A View from Emily Singer
Stem Cells from Embryos--without Destroying Them
A single cell removed from developing embryos can be turned into stem cells.
Scientists from Advanced Cell Technology (ACT) caused an uproar in 2006 when they reported that they could generate embryonic stem cells from a human embryo without destroying it, thereby sidestepping the ethical disputes that have mired the field since its inception. While they did create stem cells, and the embryos theoretically could have survived the process, they did not actually survive.
Now scientists at ACT, led by chief scientific officer Robert Lanza, have repeated the feat, developing five embryonic stem-cell lines without destroying the embryos from which they were derived. The researchers plucked a single cell from an early-stage embryo, mimicking a procedure performed during preimplantation genetic diagnosis to determine if the embryo carries harmful genetic mutations. They then transformed that cell into a line of embryonic stem cells by exposing it to chemical factors that mimic the developmental environment. The findings are published today in the journal Cell Stem Cells.
The technique might make new stem-cell lines available to researchers who are supported by government grants. In 2001, President Bush limited federal funding to stem-cell lines already in existence. But many scientists have objected to this limitation, saying that these stem-cell lines are flawed. In a press release issued by his company, Lanza says,
This is a working technology that exists here and now. It could be used to increase the number of stem cell lines available to Federal researchers immediately. We could send these cells out to researchers tomorrow. If the White House approves this new methodology, researchers could effectively double or triple the number of stem cell lines available within a few months. Too many needless deaths continue to occur while this research is being held up. I hope the President will act now and approve these stem cell lines quickly.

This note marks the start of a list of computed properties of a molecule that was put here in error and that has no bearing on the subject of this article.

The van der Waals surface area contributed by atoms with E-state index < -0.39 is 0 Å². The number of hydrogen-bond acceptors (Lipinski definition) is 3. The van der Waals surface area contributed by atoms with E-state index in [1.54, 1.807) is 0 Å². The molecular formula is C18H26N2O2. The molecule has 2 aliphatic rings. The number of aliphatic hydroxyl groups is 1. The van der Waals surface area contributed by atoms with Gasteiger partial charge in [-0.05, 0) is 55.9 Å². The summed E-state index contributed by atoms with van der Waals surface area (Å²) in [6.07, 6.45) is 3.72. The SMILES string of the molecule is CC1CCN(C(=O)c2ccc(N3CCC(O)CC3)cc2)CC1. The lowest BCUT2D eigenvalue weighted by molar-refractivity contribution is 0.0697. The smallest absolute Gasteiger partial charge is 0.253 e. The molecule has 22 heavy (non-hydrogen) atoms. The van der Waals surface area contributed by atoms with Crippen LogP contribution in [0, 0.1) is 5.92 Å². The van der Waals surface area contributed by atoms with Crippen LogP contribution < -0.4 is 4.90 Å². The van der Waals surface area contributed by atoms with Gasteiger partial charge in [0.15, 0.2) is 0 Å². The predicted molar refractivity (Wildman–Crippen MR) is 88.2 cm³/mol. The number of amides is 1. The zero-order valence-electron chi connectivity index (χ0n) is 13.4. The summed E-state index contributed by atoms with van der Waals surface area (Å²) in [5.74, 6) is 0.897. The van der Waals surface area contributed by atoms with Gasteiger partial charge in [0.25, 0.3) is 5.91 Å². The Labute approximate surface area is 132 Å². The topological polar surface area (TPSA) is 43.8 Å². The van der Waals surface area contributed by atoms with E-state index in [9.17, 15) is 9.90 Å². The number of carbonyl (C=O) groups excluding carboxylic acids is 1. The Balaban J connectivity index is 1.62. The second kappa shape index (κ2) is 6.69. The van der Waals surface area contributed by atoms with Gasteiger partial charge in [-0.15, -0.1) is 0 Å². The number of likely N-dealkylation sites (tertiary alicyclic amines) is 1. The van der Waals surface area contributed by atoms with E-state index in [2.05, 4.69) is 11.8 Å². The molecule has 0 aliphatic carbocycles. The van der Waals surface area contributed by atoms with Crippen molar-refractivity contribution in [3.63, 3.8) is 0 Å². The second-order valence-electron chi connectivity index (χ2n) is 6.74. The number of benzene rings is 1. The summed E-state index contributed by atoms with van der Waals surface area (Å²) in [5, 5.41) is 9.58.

Over 80% of the biopsied embryos formed healthy blastocysts, a rate consistent with or higher than previously reported for both biopsied and normal (non-biopsied) embryos. These results are consistent with the fact that thousands of healthy children have been born following the use of PGD testing in IVF clinics worldwide.
However, it’s not yet clear if fertility doctors would embrace the technique. When Lanza’s team published its initial findings in 2006, doctors said that despite the apparent safety of the biopsy technique used during preimplantation diagnosis, patients undergoing in vitro fertilization would likely be unwilling to subject their embryos to procedures that would not directly benefit their own family, as is the case with preimplantation diagnosis.
The other option would be to apply the technique to the thousands of leftover embryos languishing in frozen storage at fertility clinics. (Parents often generate more embryos than they use.) These embryos could theoretically be biopsied for single cells and then returned to storage. Whether or not that frozen limbo satisfies ethical opponents of embryonic stem-cell research is another matter.